The devastated housing market will not improve much next year, more families will start doubling up and rental units will become virtually unavailable, housing experts said yesterday in predictions ranging from gloom to more gloom.

The panelists agreed in testimony before the House Banking subcommittee on housing and community development that interest rates are the culprit, but they offered few suggestions on improving the housing outlook other than bringing inflation under control.

Some criticized the Federal Reserve's tight-money policy as having severely exacerbated the interest rate climb, and faulted the administration for its proposed cutbacks in Federal Home Administration mortgage insurance programs.

Michael Sumichrast, chief economist of the National Association of Home Builders, predicted that housing starts would be only 1.06 million units, only about half the 1978 level, and that 1982 could be even worse.

Almost no additions are being made to rental housing, and even the record-low vacancy rates nationwide fail to show that the available apartments generally are substandard, he added.

"The rental market is so tight, it virtually doesn't exist anymore. It's frightening," Sumichrast said.

Henry Schechter, AFL-CIO housing director, said that many families have had to resort to unwelcome alternatives to renting or buying a conventional home.

"In millions of one-family homes, a second unit is being carved out, often in basement or attic space. There are large increases in the number of families living doubled up with others in a single unit, and there has been a significant increase in the use of smaller mobile homes," he said.

Schechter said that a recommendation by the President's Commission on Housing to replace the current Section 8 and Section 202 low-income housing construction programs with direct rental subsidies to tenants would be "hunting licenses in short-supply markets that would add to inflationary pressure.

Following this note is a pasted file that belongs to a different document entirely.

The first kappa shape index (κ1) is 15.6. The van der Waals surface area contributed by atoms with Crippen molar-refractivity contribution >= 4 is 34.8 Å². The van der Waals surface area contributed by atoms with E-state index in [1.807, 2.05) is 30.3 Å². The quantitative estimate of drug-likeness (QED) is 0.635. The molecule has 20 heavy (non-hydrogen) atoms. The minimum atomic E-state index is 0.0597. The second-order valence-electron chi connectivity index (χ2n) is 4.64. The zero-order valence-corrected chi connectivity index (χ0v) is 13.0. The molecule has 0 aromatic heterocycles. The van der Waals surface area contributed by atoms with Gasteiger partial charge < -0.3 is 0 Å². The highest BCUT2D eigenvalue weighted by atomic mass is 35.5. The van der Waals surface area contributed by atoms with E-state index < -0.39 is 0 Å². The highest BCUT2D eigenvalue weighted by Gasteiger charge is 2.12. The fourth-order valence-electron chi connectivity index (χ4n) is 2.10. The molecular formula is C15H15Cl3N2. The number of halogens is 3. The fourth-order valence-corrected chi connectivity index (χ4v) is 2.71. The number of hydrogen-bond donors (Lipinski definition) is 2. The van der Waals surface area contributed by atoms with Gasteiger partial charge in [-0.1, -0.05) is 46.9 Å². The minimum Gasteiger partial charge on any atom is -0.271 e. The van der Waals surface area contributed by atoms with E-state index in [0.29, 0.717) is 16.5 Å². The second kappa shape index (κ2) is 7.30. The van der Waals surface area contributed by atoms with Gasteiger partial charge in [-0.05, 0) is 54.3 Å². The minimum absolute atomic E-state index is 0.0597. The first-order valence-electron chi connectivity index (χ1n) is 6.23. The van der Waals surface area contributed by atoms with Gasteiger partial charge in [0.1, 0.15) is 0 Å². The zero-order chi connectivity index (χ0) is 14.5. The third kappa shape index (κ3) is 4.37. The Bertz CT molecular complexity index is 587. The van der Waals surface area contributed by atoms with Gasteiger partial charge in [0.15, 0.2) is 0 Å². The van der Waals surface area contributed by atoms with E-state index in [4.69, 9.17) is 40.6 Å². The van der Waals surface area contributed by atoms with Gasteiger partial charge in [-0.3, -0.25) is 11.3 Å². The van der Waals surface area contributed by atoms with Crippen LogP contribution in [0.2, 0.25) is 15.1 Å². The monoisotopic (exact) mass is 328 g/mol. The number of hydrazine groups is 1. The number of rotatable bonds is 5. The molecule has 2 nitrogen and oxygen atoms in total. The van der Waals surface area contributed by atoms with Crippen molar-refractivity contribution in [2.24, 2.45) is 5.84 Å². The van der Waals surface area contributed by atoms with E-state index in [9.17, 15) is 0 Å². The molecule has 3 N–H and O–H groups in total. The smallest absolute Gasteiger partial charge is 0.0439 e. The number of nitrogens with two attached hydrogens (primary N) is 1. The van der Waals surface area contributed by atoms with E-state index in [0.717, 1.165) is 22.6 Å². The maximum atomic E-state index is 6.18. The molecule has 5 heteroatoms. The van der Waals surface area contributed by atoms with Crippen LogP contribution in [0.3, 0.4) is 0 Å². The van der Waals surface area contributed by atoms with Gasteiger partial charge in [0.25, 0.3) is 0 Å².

"Housing production and supply is likely to get worse instead of better," Schechter predicted. Citing the downward trend in housing starts, he added, "This trend is likely to be prolonged until the continuation of current monetary and fiscal policies deepens the economic recession to a level at which long-term funds for housing and business are not in much demand."

He called for credit controls to channel credit to productive purposes such as housing and away from uses such as corporate takeovers, commodity speculation and production of luxury goods.

Thomas Harter, chief economist of the Mortgage Bankers Association, also blamed the Fed's tight-money philosophy for the depressed state of the housing market and called the FHA home insurance programs "the backbone of the mortgage market" that have allowed millions of Americans to buy homes.

Harter predicted that a decline in interest rates will start to become obvious in the second quarter of 1982, and that mortgage interest will be at about 13 percent to 14 percent by June. That view was more optimistic than some of the others.

Peter Treadway, chief economist at the Federal National Mortgage Association, said the immediate outlook is for a "further worsening of conditions n the housing market as the latest round of interest rate increases works its way through."

Treadway said that he does not expect significant declines in long-term interest rates over the next five quarters, and that future housing activity will have to depend on a decline in short- to intermediate-term rates and wider acceptance of adjustable-rate mortgages.